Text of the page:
The hope solidarity brings: Lisa Weir’s story

Thanks to COVID-19, we have all learned to panic at even the slightest tickle in our throats. But, before the pandemic broke out, Lisa Weir didn’t think much of her persistent cough. After being reassured by her family doctor it was pneumonia and treatable with medication, Lisa allowed herself to get caught up in her hectic life. 


It wasn’t until the 59-year-old grandmother realized she could no longer laugh without coughing – something she loves to do and do a lot of – that Lisa became worried. An after-hours clinician looked at Lisa’s lungs and suggested her previous diagnosis of pneumonia did not paint the full picture of her condition. However, it took tingling in her arm and a visit to London Health Science Centre’s (LHSC’s) Emergency Room to get to the bottom of Lisa’s symptoms.  


A stress test revealed Lisa’s heart was as healthy as could be, but the doctor on-call warned her he believed she had a tumour in her lungs. Two days later, Lisa’s CT scan led to a biopsy and an appointment with LHSC medical oncologist, Dr. Phillip Blanchette.  


“Until the moment they explained I had stage four lung cancer, I didn’t really grasp the full weight of my circumstances,” Lisa explains. “When I heard those fateful words, it took the wind right out of my sails.”  


Google searches did their worst, confirming in no uncertain terms, Lisa was in trouble. Haunted by the thought of how no one survives stage four lung cancer, the new grandmother fell into depression.  


“My grandsons had just been born,” she says. “They were two weeks old, before I could even hold them because of COVID restrictions. I was completely lost until the day I started chemo. I remember being so excited to finally be moving in the right direction.”  


From June 2020 to April 2021, Lisa received two types of chemotherapy and immunotherapy. At first, she responded positively, but over time the treatment stopped working. Dr. Blanchette immediately took action. He connected with clinicians at The Princess Margaret Cancer Centre, in Toronto, and had Lisa enrolled in a medical trial, which helped shrink the tumours in her lungs by 76 per cent.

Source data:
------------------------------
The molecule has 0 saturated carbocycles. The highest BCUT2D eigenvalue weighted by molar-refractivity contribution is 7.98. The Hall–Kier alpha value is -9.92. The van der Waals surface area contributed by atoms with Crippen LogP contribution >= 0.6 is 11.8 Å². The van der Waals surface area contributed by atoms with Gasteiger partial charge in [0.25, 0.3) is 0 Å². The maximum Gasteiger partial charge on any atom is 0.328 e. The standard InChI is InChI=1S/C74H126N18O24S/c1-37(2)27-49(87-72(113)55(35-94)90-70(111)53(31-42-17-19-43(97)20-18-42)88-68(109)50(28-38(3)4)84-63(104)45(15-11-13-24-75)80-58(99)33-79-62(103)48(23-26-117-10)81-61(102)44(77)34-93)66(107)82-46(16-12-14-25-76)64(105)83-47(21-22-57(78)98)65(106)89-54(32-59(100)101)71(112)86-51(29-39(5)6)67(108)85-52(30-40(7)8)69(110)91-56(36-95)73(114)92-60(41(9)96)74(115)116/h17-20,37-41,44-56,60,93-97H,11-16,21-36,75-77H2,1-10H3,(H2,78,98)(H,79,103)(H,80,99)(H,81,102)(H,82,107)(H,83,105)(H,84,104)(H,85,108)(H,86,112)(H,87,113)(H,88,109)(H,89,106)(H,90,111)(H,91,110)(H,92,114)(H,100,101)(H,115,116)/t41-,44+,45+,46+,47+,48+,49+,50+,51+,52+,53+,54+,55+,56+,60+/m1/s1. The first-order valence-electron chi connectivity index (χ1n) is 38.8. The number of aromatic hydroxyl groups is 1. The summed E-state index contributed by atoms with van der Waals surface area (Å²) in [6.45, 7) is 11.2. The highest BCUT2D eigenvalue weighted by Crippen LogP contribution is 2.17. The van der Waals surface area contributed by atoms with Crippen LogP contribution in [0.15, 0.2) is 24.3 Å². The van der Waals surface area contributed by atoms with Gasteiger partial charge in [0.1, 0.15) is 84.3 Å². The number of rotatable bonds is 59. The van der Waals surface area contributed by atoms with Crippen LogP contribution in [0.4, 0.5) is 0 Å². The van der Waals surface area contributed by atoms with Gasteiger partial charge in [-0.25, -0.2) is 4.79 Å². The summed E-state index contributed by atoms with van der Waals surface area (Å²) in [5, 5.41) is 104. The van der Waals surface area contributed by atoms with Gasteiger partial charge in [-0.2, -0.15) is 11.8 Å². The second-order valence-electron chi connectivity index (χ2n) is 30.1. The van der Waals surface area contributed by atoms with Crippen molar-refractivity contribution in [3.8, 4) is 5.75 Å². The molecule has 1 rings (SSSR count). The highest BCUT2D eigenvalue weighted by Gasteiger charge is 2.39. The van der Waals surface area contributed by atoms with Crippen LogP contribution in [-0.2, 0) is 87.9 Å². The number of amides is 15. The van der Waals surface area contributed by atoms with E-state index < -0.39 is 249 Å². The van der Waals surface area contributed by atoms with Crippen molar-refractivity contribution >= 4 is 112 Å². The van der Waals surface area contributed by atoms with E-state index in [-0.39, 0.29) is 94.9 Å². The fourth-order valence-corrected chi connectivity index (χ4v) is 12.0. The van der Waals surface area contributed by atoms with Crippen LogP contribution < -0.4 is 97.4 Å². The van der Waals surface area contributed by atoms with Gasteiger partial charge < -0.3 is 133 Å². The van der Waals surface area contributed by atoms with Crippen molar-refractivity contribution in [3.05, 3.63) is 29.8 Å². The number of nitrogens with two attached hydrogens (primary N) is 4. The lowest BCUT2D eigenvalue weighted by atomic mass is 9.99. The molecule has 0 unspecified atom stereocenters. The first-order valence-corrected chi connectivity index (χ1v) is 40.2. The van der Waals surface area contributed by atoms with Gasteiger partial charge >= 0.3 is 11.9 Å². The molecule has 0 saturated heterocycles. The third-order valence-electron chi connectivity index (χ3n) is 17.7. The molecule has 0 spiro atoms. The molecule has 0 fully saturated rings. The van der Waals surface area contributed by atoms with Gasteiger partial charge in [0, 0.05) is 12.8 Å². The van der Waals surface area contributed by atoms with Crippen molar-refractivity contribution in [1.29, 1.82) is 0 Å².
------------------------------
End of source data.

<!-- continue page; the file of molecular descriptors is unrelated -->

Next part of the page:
Now that she has regained much of her quality of life, Lisa has turned her attention toward increasing support for patients coping with lung cancer. Her wood-working husband created 300 larger-than-life white ribbons for family, friends and fellow patients to bring attention to a disease one in 16 people will be diagnosed with. Grateful for the wraparound care she received, Lisa also presented a white ribbon to Dr. Blanchette and his team.  


“LHSC was truly exceptional,” Lisa shares. “From the moment I walked in the door, they led me the whole way. The entire system is incredibly well coordinated, so your care team is always right there with you. On your best and worst day, you will never have to walk this path alone.”  


Empowered by tools from London Health Sciences Foundation’s (LHSF) Do-It-Yourself fundraising program, Lisa created a personalized website where she shares her story in support of patients who are currently walking the difficult path of a cancer diagnosis. Since launching “Lisa’s Lungs” using the customizable resources at LHSF, she has raised nearly $8,000.  


She says her mission is two-fold: “I want to fund world-leading research and clinical trials right here in London. We have the talent and the brain power, but we need the financial resources. My other priority is to encourage patients to advocate for themselves. The sooner you get access to the care you need, the better your outcomes will be.”  


Click here to learn how LHSF can help you achieve your DIY fundraising goals in a way most meaningful to you.  


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